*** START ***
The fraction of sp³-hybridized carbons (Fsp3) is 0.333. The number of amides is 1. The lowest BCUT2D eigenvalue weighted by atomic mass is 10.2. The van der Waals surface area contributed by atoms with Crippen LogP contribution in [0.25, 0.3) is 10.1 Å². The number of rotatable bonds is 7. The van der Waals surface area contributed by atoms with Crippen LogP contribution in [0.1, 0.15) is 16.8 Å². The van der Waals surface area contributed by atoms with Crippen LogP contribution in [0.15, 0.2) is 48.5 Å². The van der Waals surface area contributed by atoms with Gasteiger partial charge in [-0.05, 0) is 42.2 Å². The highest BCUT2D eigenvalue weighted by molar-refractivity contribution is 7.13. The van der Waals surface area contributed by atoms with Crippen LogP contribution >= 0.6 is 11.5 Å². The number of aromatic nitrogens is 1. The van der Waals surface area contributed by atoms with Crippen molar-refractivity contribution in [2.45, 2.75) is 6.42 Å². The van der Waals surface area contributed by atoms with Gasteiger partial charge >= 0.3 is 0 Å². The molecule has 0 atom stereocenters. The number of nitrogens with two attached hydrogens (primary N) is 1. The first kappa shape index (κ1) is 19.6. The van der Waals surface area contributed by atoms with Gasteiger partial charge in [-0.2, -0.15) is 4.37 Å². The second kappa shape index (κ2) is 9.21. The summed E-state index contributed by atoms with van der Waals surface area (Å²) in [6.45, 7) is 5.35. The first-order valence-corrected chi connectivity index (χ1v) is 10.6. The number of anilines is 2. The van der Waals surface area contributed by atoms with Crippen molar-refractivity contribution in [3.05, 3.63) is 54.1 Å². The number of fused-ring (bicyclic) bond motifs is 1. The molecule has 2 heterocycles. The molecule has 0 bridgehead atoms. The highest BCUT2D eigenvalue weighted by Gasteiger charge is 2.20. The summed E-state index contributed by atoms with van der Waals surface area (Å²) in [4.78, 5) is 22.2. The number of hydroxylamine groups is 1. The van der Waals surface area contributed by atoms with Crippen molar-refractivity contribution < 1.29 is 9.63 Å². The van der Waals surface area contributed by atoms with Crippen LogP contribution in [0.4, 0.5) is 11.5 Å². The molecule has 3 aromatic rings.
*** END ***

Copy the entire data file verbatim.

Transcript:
The fraction of sp³-hybridized carbons (Fsp3) is 0.333. The number of amides is 1. The lowest BCUT2D eigenvalue weighted by atomic mass is 10.2. The van der Waals surface area contributed by atoms with Crippen LogP contribution in [0.25, 0.3) is 10.1 Å². The number of rotatable bonds is 7. The van der Waals surface area contributed by atoms with Crippen LogP contribution in [0.1, 0.15) is 16.8 Å². The van der Waals surface area contributed by atoms with Crippen LogP contribution in [0.15, 0.2) is 48.5 Å². The van der Waals surface area contributed by atoms with Gasteiger partial charge in [-0.05, 0) is 42.2 Å². The highest BCUT2D eigenvalue weighted by molar-refractivity contribution is 7.13. The van der Waals surface area contributed by atoms with Crippen LogP contribution >= 0.6 is 11.5 Å². The number of aromatic nitrogens is 1. The van der Waals surface area contributed by atoms with Crippen molar-refractivity contribution in [2.45, 2.75) is 6.42 Å². The van der Waals surface area contributed by atoms with Gasteiger partial charge >= 0.3 is 0 Å². The molecule has 0 atom stereocenters. The number of nitrogens with two attached hydrogens (primary N) is 1. The first kappa shape index (κ1) is 19.6. The van der Waals surface area contributed by atoms with Gasteiger partial charge in [-0.2, -0.15) is 4.37 Å². The second kappa shape index (κ2) is 9.21. The summed E-state index contributed by atoms with van der Waals surface area (Å²) in [6.45, 7) is 5.35. The first-order valence-corrected chi connectivity index (χ1v) is 10.6. The number of anilines is 2. The van der Waals surface area contributed by atoms with Crippen molar-refractivity contribution in [3.05, 3.63) is 54.1 Å². The number of fused-ring (bicyclic) bond motifs is 1. The molecule has 2 heterocycles. The molecule has 0 bridgehead atoms. The highest BCUT2D eigenvalue weighted by Gasteiger charge is 2.20. The summed E-state index contributed by atoms with van der Waals surface area (Å²) in [4.78, 5) is 22.2. The number of hydroxylamine groups is 1. The van der Waals surface area contributed by atoms with Crippen molar-refractivity contribution < 1.29 is 9.63 Å². The van der Waals surface area contributed by atoms with Crippen LogP contribution in [0.4, 0.5) is 11.5 Å². The molecule has 3 aromatic rings.